The media’s portrayal of refugees plays a crucial role in directing the public’s attitudes towards refugees, so it must be accurate and well informed.
However, a brief investigation into the British media’s reporting on the unfolding refugee crisis reveals that misleading terminology, exaggerated facts and figures, and emotive metaphors are the norm in tabloids, mid-market newspapers, and broadsheets alike.
Newspapers frequently use language that implies that there is a distinction between ‘good’ migrants (i.e. white economic migrants from Western Europe, Australia and America) and ‘bad’ migrants (i.e. refugees and asylum-seekers from conflict-ridden countries). As part of our “A Refugee Like Me” project, this week we conducted a media workshop, exploring these issues and considering the asymmetry of language and content in articles about migration.
We looked through a selection of political cartoons to see the different ways that the refugee crisis in Europe has been portrayed and represented. Looking through the previous day’s newspapers, we saw that this issue, despite being described as the most important issue in Europe, was not mentioned other than in a description of a refugee who had attacked someone in Germany. Other than footballers, the only stories describing people from the Global South used negative words. In other words, refugees are too often demonised in the media.
One offending article from last year had this headline: “100,000 illegal migrants stopped from entering Britain over the past year” (The Telegraph, 2015). The piece discusses the interception of people attempting to enter Britain by land or sea, who are referred to as ‘illegal migrants’. However, it later reveals that the majority of these so-called ‘illegal migrants’ are actually fleeing conflict in Syria, Afghanistan, or Iraq. Despite her acknowledgement that the people in question are fleeing conflict, the author continues to use the term ‘illegal immigrants’ rather than the correct term for this group: asylum seekers. The asylum seekers are given no backstory, nor are they allowed a platform to tell their own story.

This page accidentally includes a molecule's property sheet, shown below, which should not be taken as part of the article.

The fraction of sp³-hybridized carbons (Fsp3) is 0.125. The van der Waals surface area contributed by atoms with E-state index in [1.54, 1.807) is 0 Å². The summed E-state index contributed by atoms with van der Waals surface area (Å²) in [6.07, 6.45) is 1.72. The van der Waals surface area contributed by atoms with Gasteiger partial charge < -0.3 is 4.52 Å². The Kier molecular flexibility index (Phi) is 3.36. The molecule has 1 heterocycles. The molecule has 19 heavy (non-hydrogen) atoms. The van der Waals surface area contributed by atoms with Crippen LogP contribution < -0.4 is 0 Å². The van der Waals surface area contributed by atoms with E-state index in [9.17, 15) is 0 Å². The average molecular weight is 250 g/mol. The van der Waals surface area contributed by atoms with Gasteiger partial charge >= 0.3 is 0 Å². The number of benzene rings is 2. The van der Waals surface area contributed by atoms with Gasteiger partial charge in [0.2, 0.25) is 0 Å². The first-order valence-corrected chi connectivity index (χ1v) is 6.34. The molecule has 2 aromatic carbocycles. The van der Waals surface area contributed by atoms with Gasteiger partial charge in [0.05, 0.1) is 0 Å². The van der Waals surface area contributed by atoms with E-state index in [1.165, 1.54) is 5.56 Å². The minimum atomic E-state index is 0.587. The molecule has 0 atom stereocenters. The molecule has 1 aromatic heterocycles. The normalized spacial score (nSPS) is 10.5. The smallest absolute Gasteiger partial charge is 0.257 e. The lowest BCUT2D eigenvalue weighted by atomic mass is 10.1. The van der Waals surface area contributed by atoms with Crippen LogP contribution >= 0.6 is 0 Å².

The misleading terminology of the second article is not at all uncommon in the British media. The Migration Observatory studied the linguistic composition of a large sample of newspaper articles, and found that the most common collocate of the words ‘immigrant’ and ‘migrant’ is ‘illegal’. Other frequent collocates are ‘criminal’, ‘destitute’, ‘influx’ and ‘jobs’. Through its repeated association of these words with the terms ‘migrant’ and ‘immigrant’, British journalism is guilty of fear-mongering and dehumanising refugees and asylum seekers. The common ‘flood metaphor’, which uses terms like ‘wave’ or ‘influx’ to describe refugees travelling to the UK, alongside vague or hyperbolic estimates of numbers such as ‘thousands’ or even ‘millions’, paints an image of refugees as an uncontrollable and faceless horde invading the UK.
According to the Ethical Journalism Network, “There is a tendency, both among many politicians and in sections of the mainstream media, to lump migrants together and present them as a seemingly endless tide of people who will steal jobs, become a burden on the state and ultimately threaten the native way of life.” Indeed, the term ‘asylum seeker’ has become linked to ‘benefit seeker’ through the language used in the press. A linguistic study by Glasgow University in 2013 found that asylum seekers are increasingly depicted as a ‘burden’ on the taxpayer, with 19 incidences of collocates such as ‘pay-out’, ‘hand-out’, ‘scrounger’, ‘workshy’ and even ‘benefit tourist’ in a sample of 69 articles.
If we are going to make refugees welcome, understand their needs and allow them to contribute to our society, we have to step into their shoes and stop seeing them as ‘a different species’ but as people, just like us.
This blog is part of the EU-funded “A Refugee Like Me” project. Do your bit to make refugees welcome through education. Help our partner the Baytree Centre provide English language classes for vulnerable refugee women.
The FATIMA project is funded by the European Union’s Asylum, Migration and Integration Fund.